Places to Go (Vacation) - Democracy in Action at the Virginia State Capitol (Richmond, VA)

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Alfonso Lopez, our local delegate for the Virginia General Assembly, has a son who attends the same grade school as my children. Every year, at the school's auction, Alfonso auctions off a personal tour of the State Capitol and every year someone outbids us at the last minute (seriously - EVERY YEAR!). So after our most recent loss, Alfonso said that even if we didn't technically "win", we still could come visit him at the Capitol anytime. Awesome, right?

The only glitch was that we really wanted to see the Capitol in action - heated floor debates, impassioned filibusters, nasty back-room deals (apparently I watch too much House of Cards). But the Virginia General Assembly only meets 45 days in odd-numbered years (60 days in even numbered years), so in order to see halls full of our Delegates and Senators, we decided to pull the kids out of school on February 27, the last day of session.

I thought this would be a fun way to teach the kids about democracy, but turns out Dan and I learned a lot as well. For example, did you know that the VA General Assembly has existed since 1619? Making it the the oldest continuous law-making body in the Western Hemisphere.

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We arrived early to the General Assembly, so we checked out the building's cafe. Turns out views from the deck were gorgeous.

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F and her grandfather. Sometimes candids look rather, um, unplanned.

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Thomas Jefferson designed the Assembly building (or at least recommended the Roman temple to copy for the building) and chose the hilltop location, as he seemed to dabble in everything.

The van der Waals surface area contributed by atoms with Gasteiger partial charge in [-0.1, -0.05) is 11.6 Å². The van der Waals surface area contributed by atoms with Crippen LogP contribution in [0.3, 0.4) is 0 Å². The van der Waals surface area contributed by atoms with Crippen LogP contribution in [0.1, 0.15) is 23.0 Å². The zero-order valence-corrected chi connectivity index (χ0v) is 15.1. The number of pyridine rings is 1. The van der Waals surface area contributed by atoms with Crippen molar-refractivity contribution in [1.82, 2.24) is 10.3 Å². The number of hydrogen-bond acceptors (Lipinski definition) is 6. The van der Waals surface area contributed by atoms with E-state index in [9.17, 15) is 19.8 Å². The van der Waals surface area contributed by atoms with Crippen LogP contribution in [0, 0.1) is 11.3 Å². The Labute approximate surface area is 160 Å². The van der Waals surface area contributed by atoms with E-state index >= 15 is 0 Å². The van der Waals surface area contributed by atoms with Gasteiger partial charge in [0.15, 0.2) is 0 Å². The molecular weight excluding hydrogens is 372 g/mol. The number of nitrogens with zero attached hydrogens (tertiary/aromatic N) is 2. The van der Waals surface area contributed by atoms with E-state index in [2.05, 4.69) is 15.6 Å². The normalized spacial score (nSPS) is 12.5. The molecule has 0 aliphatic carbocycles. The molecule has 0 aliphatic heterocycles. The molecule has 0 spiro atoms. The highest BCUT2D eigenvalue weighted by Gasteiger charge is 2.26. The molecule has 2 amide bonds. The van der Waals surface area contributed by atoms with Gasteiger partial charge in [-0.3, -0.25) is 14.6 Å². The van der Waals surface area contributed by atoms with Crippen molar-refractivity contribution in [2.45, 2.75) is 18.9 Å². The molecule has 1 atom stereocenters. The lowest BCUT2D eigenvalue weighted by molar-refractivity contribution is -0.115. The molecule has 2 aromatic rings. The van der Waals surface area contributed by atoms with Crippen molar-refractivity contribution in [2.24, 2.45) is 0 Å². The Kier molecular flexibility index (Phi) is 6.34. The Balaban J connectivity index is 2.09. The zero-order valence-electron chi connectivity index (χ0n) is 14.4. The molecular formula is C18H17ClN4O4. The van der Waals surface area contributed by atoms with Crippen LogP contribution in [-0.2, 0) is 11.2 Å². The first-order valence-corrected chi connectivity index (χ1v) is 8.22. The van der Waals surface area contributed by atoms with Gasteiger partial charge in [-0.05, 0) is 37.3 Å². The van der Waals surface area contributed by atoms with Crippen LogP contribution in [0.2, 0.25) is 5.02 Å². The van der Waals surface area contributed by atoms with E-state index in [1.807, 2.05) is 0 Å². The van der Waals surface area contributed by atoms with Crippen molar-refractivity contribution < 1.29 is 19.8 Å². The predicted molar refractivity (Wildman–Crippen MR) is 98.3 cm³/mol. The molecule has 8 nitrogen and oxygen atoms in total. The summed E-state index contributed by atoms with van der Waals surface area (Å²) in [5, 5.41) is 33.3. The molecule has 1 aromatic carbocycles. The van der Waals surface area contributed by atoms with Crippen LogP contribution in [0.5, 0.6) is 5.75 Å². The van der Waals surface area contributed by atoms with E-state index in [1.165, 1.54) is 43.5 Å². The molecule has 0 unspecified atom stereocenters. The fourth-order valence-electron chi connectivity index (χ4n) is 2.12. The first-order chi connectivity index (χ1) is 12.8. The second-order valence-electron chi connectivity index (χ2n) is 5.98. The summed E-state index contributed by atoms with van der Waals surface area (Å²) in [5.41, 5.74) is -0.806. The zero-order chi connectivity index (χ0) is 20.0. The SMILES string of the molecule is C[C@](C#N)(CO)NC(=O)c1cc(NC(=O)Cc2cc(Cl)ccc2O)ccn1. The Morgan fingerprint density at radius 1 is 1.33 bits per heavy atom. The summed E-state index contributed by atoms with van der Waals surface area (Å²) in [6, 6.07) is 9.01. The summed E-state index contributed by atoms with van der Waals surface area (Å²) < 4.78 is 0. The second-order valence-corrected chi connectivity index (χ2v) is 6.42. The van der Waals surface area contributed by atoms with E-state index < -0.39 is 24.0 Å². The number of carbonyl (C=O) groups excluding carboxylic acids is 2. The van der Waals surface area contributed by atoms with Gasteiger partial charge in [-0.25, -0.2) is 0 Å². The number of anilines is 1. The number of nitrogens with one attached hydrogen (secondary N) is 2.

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Eventually we made our way to Alfonso's office, where the kids received activity kits and pins. Free stuff = happiness, even when everything is educational.

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After a quick tour of the General Assembly building, we made our way over to the Capitol. The state of Virginia commissioned the George Washington statue during Washington's lifetime. The sculptor used a life mask and other measurements of Washington himself, thus it is considered the most accurate depiction of our first President. (Apparently, like me, Washington also had a bit of a tummy problem).

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P didn't want to give up the seat of power.

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While Alfonso had meetings (which, I'm sure, were very House of Cards-esque), we took a tour of the Capitol building. Jefferson, Pocahontas, several Confederate leaders - lots of US history in one building.

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And for the grand finale - we witnessed democracy in action from the visitors' gallery. Unfortunately, the kids were pretty tired by this point and the votes we saw weren't exactly thrilling because on the last day of the session, they apparently vote on lots of stuff that's not very controversial. But some month has to be Virginia's Colorectal Cancer Awareness Month (congratulations March 2015!), and we got to watch the vote that made it happen! Anyway, I think the kids got the picture, or at least part of it - they have a big scoreboard that shows how each delegate votes on each bill, and T kept asking why they were all voting for green.

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And here we are with our awesome state delegate. I highly suggesting meeting your own delegate and asking for a tour. Sometimes learning about the past is exactly what you need to become excited for the future.

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